The Buckeyes took to the field in Pasadena yesterday afternoon against an Oregon team that was predicted by many to win the game handily.
In its first offensive possession OSU came out and did something that nobody expected them to do: throw the ball, and more surprisingly throw the ball very well. The passing game was controlled and calculated, keeping the aggressive UO defense caught on its heels many times.
The offense most assuredly benefited from much improved execution by QB Terrelle Pryor, who finished the game as MVP with 338 total yards of offense. Mental errors were largely avoided by Pryor in this one, and aside from forcing one downfield interception (after overlooking a wide open Brandon Saine in the flat) Pryor avoided big mental blunders, even while taking 4 sacks.
While Pryor’s play is deservedly getting a lot of the attention (IT’S OBVIOUS THAT HE’S FINALLY VINCE YOUNG, DUMB-DUMBS!!!), a largely overlooked fact is that his performance hinges directly on the willingness of the offensive staff to go to a gameplan that throws early and throws often. In a post-game interview with ESPN (see below), Tress talks about the best look from the offense being in practices against the #1 defense in which they only passed. Having the courage to enact this gameplan on such a big stage takes cajones, though it certainly helps when the opposing defense is most suspect in the secondary. The game was won by Pryor’s arm (both throwing and stiff-arming OMG) and the trust that was placed in it. It also helped that Jake Ballard has mad hops.
On the defensive side of things, the Buckeyes did well to contain Oregon’s offense to the extent that they did. Jim Heacock and Luke Fickell called a great gameplan (and honestly the game-calling all around was fantastic aside from the offense slipping up a bit in th middle quarters). The defensive line disrupted a lot of Oregon’s passing plays, while Ross Homan and the linebackers stayed honest and defended the read-option as well as one would hope.
The defense wasn’t perfect but most assuredly was good enough. After Kurt Coleman got run over by LaGarrette Blount for a TD in the second quarter, Blount later fumbled a handoff through the endzone for a touchback. At that point UO had a good amount of momentum, and the fumble was huge. At another point Brian Rolle got run through by undersized (but who apparently squats 475) Jeremiah Masoli, which is embarrassing for any LB.
The special teams game came up huge in this game, as one would expect from any game involving JPT at the helm. Oregon’s return game was absolutely killer, setting them up seemingly at midfield after every OSU kickoff or punt. On the other side of the coin, the Bucks sorely missed having any semblance of a return game. Though the return game was hugely in Oregon’s favor, the Bucks had a clear advantage in the kicking aspect of things (aside from kicking kickoffs, which OSU was the worstest at). After seeing Oregon go for it on fourth down twice around their own 30, it was pretty clear to me that they had zero faith in their kicker. When they decided to take the points with 5 minutes to go in the game and try a 40+ yard field goal, it was clear why they didn’t. Miss, wide right. Meanwhile, OSU’s kicking game was dandy, whilst juggling between two kickers.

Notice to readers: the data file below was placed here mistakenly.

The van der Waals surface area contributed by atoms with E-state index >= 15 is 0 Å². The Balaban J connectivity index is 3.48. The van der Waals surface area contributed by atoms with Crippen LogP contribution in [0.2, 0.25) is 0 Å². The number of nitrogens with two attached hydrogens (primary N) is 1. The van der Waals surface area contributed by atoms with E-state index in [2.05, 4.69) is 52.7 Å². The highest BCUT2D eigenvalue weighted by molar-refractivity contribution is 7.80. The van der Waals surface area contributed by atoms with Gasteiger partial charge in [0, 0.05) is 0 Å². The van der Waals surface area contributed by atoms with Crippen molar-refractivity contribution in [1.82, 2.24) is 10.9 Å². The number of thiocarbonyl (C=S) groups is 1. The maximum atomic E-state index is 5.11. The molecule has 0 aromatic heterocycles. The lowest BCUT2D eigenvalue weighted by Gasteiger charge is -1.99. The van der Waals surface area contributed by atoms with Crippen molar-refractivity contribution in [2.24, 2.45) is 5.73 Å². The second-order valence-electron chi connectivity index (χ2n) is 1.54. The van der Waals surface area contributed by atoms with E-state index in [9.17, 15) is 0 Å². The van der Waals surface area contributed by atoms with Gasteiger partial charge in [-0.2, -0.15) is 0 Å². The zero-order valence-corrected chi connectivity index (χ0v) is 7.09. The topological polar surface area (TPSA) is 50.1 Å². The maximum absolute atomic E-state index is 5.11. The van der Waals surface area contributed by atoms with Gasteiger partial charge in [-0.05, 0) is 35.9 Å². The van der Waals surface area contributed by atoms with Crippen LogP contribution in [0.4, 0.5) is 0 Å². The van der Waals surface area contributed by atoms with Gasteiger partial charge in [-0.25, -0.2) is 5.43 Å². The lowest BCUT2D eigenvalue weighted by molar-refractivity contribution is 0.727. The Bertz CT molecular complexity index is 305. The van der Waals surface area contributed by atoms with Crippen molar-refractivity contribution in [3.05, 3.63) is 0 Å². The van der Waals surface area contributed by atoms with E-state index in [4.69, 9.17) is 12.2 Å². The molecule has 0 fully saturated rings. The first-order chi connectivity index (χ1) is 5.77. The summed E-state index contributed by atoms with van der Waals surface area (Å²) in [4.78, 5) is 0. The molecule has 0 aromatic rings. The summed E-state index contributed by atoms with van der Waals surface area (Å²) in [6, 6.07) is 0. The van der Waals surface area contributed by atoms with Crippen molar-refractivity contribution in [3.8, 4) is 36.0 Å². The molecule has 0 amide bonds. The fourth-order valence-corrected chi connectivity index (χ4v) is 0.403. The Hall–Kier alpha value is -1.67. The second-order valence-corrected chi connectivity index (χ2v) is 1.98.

Benefiting from and taking advantage of mistakes is paramount in the Tressel play-style, and the Bucks managed to do just that. By limiting Oregon’s options and the time the Ducks had the ball (Time of Possession: OSU 42 minutes, Oregon 18 HOLY CRAP), the Buckeyes kept themselves in the driver’s seat.
Haterz across the country will say that the Bucks beat a down Oregon team, who comes from a down conference. To that I say keep hating, you small-minded children, for I grow stronger with each of your tears. Nearly every pundit called for an Oregon win, and most called for a blowout (props to you for picking the Bucks, Kirk Chris Fowler). An Oregon win would have established the Pac-10 superiority and perpetuated the BUX SUX meme, but lo and behold the Buckeyes won. After referring to the BUX = SUX flow chart it can easily be determined that BUX win = opponent SUX, therefore BUX = SUX. Whatever. Roses, son.
The Buckeyes can’t singlehandedly get the Big Ten back into respectability (great, great win yesterday Penn State), but by winning the Grandfather of All of Them is the first step to getting the team’s big game allure going. When the best team in the conference is winning its bowl game, the rest of the conference looks better by extension.
Plenty of people will go ahead and get well, well ahead of themselves with declarations about next season. I’ll be right here on my couch, smiling and enjoying this win for what it was – a great win for a senior class that had yet to win a bowl game. Coach Tressel needed this win just about as much as anyone, and you can tell that he was pretty happy after the game (“Well, they’re pretty sober”). Kudos to the man who got the team there and had the confidence in the offense to take the training wheels off on the biggest of stages.
Time and change will surely show, how firm thy friendship O-HI-O.
Photo Credits: Chris Williams/Icon SMI (Pryor), Jeff Gross/Getty Images (Ballard)